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How do you document your Cisco configurations?

  • How much / what kind of information do you include in the description field (connects to, circuit ID, device information, etc.)?
  • Do you use any automated tools, such as Rancid, to do automatic backups and revision control?
  • How do you provide additional documentation details that won't fit in the description field? Preferably with some sophistication that allows some ability to hide details or have a dynamic view (e.g. Visio maps can quickly become overwhelming).
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As luck would have it, I just received an email from this company: netbraintech.com Does anyone have any experience with them? –  Peter Jul 23 '09 at 21:20

4 Answers 4

up vote 3 down vote accepted

Couple of different ways. Mainly I do NOT rely on static documentation for current info. It's never "current" due to the nature of a network. Let it be as self-documenting as possible.

  1. Generic Design Diagram - Keep the backbone design in Visio... i.e. connections between buildings, the major routers, etc. As a general rule, if changing it involves a dude on a backhoe, go ahead and put it in Visio, print it out on a plotter, hang it on the wall, etc.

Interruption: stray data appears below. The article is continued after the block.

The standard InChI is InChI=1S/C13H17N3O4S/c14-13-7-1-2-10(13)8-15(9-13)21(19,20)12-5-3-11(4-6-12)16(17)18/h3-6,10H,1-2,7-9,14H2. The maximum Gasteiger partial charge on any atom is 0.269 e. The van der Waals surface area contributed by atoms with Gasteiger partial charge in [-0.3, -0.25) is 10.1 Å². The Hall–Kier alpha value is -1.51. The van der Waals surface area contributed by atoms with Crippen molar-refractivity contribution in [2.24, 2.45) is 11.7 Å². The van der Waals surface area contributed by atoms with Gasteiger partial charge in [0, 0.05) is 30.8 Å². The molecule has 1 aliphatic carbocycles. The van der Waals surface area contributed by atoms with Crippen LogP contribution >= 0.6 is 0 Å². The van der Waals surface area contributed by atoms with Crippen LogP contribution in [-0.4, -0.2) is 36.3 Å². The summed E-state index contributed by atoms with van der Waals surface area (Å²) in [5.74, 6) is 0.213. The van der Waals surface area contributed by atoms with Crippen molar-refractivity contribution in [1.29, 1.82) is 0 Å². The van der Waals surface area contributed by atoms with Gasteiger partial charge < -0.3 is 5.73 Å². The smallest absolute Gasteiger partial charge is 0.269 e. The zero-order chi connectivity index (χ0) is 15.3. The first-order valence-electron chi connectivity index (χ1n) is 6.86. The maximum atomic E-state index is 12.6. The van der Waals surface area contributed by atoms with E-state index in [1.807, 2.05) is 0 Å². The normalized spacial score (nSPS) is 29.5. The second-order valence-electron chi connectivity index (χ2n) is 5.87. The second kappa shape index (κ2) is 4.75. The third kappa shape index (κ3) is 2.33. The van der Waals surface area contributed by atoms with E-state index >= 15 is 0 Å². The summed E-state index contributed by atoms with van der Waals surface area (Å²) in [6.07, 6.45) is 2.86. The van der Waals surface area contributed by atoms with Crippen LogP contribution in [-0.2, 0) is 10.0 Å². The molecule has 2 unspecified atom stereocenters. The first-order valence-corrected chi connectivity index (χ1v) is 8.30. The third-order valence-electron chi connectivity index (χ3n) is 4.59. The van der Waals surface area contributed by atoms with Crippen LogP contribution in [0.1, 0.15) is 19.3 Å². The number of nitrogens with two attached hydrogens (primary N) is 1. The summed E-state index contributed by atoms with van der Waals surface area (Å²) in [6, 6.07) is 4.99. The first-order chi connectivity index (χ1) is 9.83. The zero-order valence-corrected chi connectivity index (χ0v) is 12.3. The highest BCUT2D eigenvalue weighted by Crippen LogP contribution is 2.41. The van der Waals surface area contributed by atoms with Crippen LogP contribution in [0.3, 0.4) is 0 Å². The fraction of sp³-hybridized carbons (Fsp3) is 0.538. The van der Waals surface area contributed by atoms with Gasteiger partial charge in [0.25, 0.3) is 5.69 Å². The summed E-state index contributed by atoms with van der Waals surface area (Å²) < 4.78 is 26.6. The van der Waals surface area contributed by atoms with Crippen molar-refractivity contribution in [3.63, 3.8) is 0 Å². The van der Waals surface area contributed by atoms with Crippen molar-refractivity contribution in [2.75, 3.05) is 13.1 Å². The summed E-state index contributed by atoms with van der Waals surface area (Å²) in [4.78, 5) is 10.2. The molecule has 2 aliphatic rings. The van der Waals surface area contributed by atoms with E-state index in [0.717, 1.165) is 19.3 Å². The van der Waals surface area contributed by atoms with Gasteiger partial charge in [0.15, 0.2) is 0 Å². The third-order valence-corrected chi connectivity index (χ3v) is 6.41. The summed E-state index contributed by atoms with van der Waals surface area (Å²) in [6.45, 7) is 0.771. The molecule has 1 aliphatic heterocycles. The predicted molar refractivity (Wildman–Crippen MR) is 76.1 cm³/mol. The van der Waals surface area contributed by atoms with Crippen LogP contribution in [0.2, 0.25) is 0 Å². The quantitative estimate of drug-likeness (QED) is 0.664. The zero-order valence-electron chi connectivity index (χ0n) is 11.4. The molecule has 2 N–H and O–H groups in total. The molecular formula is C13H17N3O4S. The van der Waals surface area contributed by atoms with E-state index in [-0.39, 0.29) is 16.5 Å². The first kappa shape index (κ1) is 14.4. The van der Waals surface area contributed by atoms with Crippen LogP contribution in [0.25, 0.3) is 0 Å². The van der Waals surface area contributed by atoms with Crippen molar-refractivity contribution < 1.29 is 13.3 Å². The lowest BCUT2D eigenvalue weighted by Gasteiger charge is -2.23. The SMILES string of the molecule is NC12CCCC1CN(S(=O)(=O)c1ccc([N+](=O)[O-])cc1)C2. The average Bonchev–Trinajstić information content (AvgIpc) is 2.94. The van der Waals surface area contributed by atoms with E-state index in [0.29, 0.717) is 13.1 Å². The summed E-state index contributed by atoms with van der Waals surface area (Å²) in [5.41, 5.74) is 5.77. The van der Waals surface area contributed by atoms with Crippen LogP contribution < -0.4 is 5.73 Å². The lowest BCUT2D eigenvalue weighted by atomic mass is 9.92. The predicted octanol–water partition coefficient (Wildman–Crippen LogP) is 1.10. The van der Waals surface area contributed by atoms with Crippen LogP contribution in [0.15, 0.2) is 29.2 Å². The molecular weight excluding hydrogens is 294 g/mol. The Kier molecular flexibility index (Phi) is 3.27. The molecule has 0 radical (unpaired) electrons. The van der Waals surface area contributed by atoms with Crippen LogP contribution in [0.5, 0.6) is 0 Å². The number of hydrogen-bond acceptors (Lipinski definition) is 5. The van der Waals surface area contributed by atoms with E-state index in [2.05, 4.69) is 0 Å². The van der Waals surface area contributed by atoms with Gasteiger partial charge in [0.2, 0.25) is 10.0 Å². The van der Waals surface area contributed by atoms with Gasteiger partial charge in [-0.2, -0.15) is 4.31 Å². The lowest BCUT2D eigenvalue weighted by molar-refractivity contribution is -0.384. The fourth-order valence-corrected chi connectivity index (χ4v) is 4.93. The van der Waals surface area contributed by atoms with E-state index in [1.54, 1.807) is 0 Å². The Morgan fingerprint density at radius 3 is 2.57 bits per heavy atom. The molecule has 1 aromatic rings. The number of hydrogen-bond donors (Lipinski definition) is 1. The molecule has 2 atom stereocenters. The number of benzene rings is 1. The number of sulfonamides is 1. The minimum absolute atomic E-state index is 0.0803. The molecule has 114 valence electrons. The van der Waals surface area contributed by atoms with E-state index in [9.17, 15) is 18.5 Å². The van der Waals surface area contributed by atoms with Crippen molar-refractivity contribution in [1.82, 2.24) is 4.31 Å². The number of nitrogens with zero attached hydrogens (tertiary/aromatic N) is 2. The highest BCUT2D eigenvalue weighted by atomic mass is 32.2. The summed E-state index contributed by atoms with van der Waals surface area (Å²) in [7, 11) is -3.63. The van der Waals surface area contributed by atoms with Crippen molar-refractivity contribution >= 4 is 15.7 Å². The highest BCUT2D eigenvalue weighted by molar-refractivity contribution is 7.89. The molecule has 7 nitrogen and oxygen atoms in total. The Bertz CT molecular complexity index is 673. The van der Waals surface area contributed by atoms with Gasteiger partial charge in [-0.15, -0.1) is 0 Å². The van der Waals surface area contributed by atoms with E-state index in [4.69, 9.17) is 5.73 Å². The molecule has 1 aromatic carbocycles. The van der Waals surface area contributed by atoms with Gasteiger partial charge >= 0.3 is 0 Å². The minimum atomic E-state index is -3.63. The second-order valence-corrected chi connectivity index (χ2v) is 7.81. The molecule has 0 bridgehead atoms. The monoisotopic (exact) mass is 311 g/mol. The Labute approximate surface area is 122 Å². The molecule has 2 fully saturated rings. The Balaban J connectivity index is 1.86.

2. Descriptions - Cisco provides the means to assign descriptions to each interface. Use them with a naming convention that makes sense for your network. i.e. "Conn-To-Bldg-2-Fiber"; If in doubt, you can never put too much info in the description field.
  3. Active Management Tools (or Configuration Management DB) - Use SNMP extensively to query for information when you need it. If you have lots of IP addresses that you need to manually keep track of, SolarWinds' free tool does a great job. There are a number of other tools on the market that can help with this.
  4. Monitoring Tools - Establish monitoring tools, if you don't have them already. If you need more information about each device, this is a great place to put it, because, for example, if you change the address of the device, you will by necessity have to update the monitoring tool or it will keep yelling at you. :)
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I just use subversion and Dia.

I don't know about Visio, but Dia supports layers, if you can use layers with Visio then that might help manage the diagram from becoming overwhelming. For instance, you could make a layer for all the 'connections', another layer for the interfaces, etc. And then show and hide the layers to see the information you are interested in.

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The answer, as always, is "it depends." If you have a small number of routers that don't change very often then document everything, use Visio or whatever.

On the other hand, if you have a large number of routers with regularly changing configurations (a typical service provider) then you should create high level network diagrams with key interfaces shown clearly. A configuration management tool like rancid is absolutely essential in a busy service provider environment and is easy to set up so a worthwhile investment of time anywhere IMO.

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A few years since I had to do this and there must be better solutions available by now: I used a custom expect script to fetch and backup the live switch and router configurations and diff'd for changes.

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